If you've been Hellenic or Pagan for a significant amount of time, or studied Greek myth, you are probably aware that Hermes has been called, among other things, the God of thieves. I am sure that some people in our modern time have used this to paint the Gods in a negative light, or to make them seem less than completely good. The problem, however, is that the title did not mean the same thing in ancient times that it would today. Remember, the Maxims of Delphi, which are the center of the Greek religious world, say to gain possessions justly.
According to Walter Burkert's Greek Religion, page 157, the epithet of Hermes being the God of thievery referred to "secrecy and cunning, not law-breaking." He uses an example of Hermes "stealing" Ares away from His confines, and thus liberating Him. With that in mind, some may also see this in the adventures of Odysseus when Hermes helps steal the men back from Circe after being wrongfully captured or kidnapped. Now others may site the myth of Hermes stealing the herd of Apollo as evidence of Him being the God of actual stealing, but remember, Hermes also created the lyre for Apollo as repentance for the action. In other words, Hermes acknowledged that the action was not ethical, if we are to take the myth as literal, that is. Many Hellenists probably do not, or discount it all together.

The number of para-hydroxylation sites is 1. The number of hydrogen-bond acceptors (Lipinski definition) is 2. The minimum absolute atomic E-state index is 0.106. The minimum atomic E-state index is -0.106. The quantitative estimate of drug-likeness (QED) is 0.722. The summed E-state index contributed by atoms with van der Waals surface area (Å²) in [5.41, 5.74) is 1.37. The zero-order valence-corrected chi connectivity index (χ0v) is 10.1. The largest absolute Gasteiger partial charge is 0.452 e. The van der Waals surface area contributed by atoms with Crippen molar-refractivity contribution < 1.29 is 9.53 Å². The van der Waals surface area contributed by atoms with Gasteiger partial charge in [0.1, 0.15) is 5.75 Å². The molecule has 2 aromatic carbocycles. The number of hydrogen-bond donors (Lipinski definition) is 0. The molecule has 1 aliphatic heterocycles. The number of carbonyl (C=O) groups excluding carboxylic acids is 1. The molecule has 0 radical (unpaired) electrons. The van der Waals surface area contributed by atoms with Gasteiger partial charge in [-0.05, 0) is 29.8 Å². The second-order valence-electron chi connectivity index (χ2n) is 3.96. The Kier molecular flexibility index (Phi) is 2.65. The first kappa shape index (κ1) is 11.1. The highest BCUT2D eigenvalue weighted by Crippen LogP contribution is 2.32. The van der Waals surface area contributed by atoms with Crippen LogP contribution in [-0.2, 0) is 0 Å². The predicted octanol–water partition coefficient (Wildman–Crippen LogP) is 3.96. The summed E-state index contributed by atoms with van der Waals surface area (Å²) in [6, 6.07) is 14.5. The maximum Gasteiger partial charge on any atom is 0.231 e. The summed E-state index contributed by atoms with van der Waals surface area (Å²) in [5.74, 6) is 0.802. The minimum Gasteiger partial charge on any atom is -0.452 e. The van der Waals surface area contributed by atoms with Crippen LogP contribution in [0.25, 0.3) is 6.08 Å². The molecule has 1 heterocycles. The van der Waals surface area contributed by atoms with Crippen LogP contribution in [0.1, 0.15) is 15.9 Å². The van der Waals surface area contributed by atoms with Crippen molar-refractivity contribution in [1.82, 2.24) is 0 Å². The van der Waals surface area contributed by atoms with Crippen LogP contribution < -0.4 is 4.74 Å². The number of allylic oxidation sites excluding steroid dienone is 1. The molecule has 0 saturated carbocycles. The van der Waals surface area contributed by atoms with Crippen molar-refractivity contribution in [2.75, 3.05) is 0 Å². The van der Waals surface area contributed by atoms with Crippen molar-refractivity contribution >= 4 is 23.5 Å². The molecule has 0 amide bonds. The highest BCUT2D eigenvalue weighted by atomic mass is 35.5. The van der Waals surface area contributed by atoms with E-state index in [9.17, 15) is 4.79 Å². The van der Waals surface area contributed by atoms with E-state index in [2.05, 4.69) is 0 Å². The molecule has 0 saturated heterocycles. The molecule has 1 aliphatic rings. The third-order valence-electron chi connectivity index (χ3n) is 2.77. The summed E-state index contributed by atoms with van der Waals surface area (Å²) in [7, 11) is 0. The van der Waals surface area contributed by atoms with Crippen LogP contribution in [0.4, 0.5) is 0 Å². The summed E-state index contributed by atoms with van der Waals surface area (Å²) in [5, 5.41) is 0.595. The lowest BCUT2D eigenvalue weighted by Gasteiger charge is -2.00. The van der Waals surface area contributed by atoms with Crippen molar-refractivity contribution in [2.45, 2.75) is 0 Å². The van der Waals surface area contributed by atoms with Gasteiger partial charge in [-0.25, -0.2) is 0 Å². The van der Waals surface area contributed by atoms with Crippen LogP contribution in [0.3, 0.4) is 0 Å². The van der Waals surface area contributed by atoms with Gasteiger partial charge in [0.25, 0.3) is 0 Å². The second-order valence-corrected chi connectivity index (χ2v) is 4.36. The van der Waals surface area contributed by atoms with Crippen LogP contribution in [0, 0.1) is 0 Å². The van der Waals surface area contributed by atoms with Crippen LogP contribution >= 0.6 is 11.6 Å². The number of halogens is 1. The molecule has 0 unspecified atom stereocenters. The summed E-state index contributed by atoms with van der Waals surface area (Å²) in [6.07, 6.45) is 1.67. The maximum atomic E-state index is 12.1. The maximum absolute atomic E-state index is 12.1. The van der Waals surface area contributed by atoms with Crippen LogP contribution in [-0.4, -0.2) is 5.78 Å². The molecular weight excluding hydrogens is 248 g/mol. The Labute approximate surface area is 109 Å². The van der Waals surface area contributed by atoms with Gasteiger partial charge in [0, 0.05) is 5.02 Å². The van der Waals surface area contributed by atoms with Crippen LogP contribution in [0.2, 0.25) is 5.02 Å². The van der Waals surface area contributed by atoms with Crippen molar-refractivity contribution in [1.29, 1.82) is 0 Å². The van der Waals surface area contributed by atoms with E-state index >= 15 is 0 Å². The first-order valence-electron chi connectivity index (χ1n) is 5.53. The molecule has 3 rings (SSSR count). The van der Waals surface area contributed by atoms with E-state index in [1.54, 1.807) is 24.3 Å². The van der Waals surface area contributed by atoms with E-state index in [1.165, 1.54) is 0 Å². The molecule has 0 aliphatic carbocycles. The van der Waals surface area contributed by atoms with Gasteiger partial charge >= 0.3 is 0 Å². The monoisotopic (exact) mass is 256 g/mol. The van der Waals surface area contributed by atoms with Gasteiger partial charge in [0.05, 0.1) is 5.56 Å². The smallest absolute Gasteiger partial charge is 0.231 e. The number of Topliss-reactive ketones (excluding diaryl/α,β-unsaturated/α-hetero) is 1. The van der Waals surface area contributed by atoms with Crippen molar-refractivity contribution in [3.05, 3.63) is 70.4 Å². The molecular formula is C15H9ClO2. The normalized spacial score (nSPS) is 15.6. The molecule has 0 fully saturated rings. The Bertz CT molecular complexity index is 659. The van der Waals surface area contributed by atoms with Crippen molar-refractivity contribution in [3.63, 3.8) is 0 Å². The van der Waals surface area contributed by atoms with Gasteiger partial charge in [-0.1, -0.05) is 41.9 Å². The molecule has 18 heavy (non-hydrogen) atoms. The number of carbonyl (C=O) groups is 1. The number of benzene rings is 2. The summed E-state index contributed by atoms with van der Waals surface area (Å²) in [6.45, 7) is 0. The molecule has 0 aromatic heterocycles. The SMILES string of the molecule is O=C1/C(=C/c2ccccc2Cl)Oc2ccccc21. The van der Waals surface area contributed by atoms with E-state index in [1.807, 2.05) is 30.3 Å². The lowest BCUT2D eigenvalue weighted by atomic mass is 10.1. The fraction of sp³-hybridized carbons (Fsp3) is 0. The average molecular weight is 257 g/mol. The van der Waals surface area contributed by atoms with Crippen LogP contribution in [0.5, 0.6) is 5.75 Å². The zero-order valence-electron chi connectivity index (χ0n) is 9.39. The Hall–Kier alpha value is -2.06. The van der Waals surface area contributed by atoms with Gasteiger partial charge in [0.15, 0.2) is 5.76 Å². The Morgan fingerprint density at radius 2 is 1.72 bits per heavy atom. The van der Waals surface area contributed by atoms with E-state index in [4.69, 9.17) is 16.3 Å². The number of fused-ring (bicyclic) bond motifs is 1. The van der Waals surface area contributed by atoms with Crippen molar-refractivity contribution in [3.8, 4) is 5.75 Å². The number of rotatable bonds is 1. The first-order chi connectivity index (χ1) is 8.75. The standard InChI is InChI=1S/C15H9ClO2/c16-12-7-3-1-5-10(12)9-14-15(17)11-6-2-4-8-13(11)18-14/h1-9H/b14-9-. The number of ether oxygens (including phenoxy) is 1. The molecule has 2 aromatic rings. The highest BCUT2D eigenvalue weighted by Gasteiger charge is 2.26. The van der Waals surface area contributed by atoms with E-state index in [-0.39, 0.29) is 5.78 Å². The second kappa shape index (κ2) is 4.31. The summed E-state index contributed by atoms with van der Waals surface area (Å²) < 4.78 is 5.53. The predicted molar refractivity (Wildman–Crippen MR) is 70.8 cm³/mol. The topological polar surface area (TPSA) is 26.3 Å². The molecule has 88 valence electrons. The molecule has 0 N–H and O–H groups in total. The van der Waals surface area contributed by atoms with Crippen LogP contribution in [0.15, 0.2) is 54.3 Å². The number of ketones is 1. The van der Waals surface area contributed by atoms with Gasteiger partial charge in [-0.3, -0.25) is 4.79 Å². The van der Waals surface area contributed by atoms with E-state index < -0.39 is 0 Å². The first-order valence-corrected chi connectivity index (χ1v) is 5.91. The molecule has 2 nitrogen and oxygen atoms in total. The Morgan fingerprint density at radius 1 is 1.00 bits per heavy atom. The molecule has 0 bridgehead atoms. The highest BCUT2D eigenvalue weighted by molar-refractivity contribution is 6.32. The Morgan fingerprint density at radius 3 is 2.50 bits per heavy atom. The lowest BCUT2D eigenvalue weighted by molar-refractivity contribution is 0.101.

Hermes is also the God of commerce, which means He deals heavily in the legitimate buying and exchanging of goods and services, which takes place in the world just as much, if not more, than theft.
Even if you refuse to accept everything I have said in the above paragraphs, and instead believe that Hermes is the God of literal thievery, remember that very few things carry a universal negative. A mother is broke, has no help, and her baby needs formula. She has only two choices, she can either steal the food, or let her baby starve to death. Therefore, she steals it. I am not condoning crime at all, but would you call her evil? I wouldn't. I think letting her baby die would have been the evil and the immoral, while the rich company who makes the formula isn't going to be harmed. They will still be rich and probably not even notice the loss.
In the Goodness of the Gods,
Source : Burkert, Walter, Greek Religion, translated by Raffan, John, Cambridge, Massachusetts, Harvard University Press, 1985. Print. (pp. 157).